Washington, January 9 (RHC)--The Federal Bureau of Investigation (FBI) says it has found no evidence pointing to the occurrence of “sonic” attacks against US diplomats based in Cuba, following months of investigation and four trips to Havana, according to Associated Press.
The US news agency had access to an interim report from the FBI´s Operational Technology Division, dated January 4, which has not been released publicly.
“The report says the FBI tested the hypothesis that air pressure waves via audible sound, infrasound or ultrasound could be used to clandestinely hurt Americans in Cuba, and found no evidence. Infrasound waves are below the range of human hearing. Ultrasound is above.”, AP said.
The conclusions of FBI´s probe coincide with those of a team of Cuban experts who conducted a thorough investigation on the presumed incidents, at the request of the Island´s highest authorities.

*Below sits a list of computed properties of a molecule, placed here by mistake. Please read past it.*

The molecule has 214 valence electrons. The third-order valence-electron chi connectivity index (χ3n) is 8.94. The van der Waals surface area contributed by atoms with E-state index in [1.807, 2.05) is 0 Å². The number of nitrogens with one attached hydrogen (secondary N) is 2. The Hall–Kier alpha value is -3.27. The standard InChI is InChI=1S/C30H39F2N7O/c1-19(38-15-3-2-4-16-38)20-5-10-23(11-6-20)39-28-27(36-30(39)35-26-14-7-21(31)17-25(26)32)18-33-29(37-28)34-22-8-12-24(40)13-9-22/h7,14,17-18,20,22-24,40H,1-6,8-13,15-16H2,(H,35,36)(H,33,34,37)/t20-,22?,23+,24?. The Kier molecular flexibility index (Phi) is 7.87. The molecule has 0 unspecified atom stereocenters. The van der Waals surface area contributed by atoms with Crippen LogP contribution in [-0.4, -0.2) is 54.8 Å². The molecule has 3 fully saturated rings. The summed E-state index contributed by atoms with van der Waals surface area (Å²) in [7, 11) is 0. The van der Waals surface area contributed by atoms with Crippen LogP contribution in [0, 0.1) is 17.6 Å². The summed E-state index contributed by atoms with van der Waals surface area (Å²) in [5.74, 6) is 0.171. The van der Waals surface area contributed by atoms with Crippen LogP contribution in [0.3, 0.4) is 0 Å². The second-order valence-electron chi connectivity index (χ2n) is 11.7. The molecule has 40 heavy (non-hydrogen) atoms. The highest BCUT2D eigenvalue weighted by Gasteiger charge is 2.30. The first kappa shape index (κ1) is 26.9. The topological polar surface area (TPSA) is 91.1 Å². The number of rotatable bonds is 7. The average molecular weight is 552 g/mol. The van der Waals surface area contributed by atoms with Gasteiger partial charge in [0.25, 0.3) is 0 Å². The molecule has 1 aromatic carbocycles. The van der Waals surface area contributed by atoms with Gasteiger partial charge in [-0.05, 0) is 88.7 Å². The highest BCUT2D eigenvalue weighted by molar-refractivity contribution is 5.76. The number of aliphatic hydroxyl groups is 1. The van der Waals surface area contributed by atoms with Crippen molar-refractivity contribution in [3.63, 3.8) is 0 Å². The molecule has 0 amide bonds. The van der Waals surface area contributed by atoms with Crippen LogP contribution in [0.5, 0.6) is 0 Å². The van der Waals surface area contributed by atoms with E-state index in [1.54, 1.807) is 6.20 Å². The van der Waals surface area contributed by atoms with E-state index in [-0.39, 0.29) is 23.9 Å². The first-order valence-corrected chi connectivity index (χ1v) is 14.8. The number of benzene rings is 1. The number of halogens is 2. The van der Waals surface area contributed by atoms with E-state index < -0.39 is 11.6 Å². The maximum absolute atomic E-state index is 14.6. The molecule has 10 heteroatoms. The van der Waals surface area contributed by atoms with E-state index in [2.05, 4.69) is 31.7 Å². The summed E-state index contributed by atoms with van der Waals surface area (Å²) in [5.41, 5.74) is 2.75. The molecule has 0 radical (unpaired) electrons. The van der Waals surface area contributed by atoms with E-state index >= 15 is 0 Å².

From the onset, the Cuban government stressed that Cuba has never allowed nor it will ever allow, without any exception, the use of its national territory for actions against foreign diplomats and their relatives.
Despite the lack of evidence on the case, the Trump administration unilaterally pulled out all but "essential personnel,” from its Embassy in Havana, paralyzing visa processing; expelled 17 Cuban diplomats from Washington and warned Americans to avoid the island.
In an AP interview, Secretary of State Rex Tillerson said that so far there is no decision to return US Embassy staff back to Havana because, in his view, Cuba is still risky, and that would mean “putting people intentionally in harm´s way”.
On Tuesday the Senate Foreign Relations Committee will hold a hearing about the supposed sonic attacks to be attended by top officials from the State Department´s medical unit, Diplomatic Security and Western Hemisphere Division.
The Committee is led by Senator from Florida Marcos Rubio, well known for his rabid attempts to derail the progress achieved in bilateral relations between Cuba and the United States.
Over the weekend, Senator Jeff Flake said in Havana that classified U.S. briefings left him with no reason to doubt Cuba´s account on the incidents.
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